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From Medieval Latin crēdentiālis (giving authority), from Latin crēdentia (trust).


  • IPA(key): /kɹɪˈdɛnʃəl/
  • (file)


credential (comparative more credential, superlative most credential)

  1. Pertaining to or serving as an introduction or recommendation (to someone). [from 15th c.]
    • 1625-1629, Abraham Darcie/Darcy and Thomas Browne (translators), The History of the Most Renowned and Victorious Princess Elizabeth, Late Queen of England (originally by William Camden)
      their credential letters on both sides



credential (plural credentials)

  1. (chiefly in the plural) documentary or electronic evidence that a person has certain status or privileges
    May I see your credentials, please?
    The computer verifies the user's credentials before allowing them to log on.
  2. (informal) Evidence of skill or excellence.
    • 2023 April 6, Emma Sanders, “Women's Finalissima:England beat Brazil in dramatic shutout”, in BBC Sport[1]:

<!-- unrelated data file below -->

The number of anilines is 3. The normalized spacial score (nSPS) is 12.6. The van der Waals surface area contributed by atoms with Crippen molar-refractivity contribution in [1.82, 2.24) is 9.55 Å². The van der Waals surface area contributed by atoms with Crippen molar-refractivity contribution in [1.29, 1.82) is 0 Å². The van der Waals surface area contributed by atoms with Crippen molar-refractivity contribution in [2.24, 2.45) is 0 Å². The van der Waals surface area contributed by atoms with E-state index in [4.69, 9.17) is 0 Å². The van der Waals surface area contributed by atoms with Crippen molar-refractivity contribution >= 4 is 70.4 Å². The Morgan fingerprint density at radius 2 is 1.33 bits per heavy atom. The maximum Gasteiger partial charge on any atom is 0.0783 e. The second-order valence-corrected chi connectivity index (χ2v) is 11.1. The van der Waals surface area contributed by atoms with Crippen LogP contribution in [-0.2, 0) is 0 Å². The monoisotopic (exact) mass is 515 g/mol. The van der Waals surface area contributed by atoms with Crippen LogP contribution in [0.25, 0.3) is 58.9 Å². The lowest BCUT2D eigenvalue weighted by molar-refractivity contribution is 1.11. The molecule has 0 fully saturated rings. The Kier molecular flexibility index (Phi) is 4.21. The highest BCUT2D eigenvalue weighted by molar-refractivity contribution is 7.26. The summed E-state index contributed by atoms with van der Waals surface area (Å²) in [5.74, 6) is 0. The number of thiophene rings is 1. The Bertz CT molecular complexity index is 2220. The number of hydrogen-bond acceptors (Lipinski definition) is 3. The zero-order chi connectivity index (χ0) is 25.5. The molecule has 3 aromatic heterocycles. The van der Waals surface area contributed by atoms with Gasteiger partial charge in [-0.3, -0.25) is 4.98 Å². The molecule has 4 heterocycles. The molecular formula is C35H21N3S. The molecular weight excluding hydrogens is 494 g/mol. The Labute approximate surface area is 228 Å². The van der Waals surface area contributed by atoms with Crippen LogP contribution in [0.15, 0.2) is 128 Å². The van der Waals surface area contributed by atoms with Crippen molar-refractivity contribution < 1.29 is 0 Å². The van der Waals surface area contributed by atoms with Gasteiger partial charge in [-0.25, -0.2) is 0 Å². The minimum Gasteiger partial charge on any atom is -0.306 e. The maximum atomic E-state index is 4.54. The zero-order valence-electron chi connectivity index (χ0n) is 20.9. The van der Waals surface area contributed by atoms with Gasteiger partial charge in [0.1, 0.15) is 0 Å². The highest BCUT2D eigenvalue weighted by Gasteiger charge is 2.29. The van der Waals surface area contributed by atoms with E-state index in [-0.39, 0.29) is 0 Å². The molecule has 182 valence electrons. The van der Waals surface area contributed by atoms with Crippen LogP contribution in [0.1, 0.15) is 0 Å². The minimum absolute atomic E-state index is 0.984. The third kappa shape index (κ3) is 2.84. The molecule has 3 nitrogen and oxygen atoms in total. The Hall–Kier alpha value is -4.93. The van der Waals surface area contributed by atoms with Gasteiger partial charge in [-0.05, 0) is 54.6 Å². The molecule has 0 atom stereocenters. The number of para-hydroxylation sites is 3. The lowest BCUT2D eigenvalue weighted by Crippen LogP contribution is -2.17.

They deserved their half-time lead and looked fully in control until Brazil made changes at the break and began to show their credentials in attack.

Derived terms[edit]



credential (third-person singular simple present credentials, present participle credentialing or credentialling, simple past and past participle credentialed or credentialled)

  1. to furnish with credentials
    • 1997, Paul Thomas Hill et al., Reinventing Public Education[2], →ISBN, page 138:
      School superintendents, principals, and teachers are currently credentialed only by the state.
    • 2009 March 7, By Patrick Walters, “Rudd orders worldwide push for UN seat”, in Herald Sun[3]:
      The newly credentialled ambassador to the Holy See is already in the PM's good books.

See also[edit]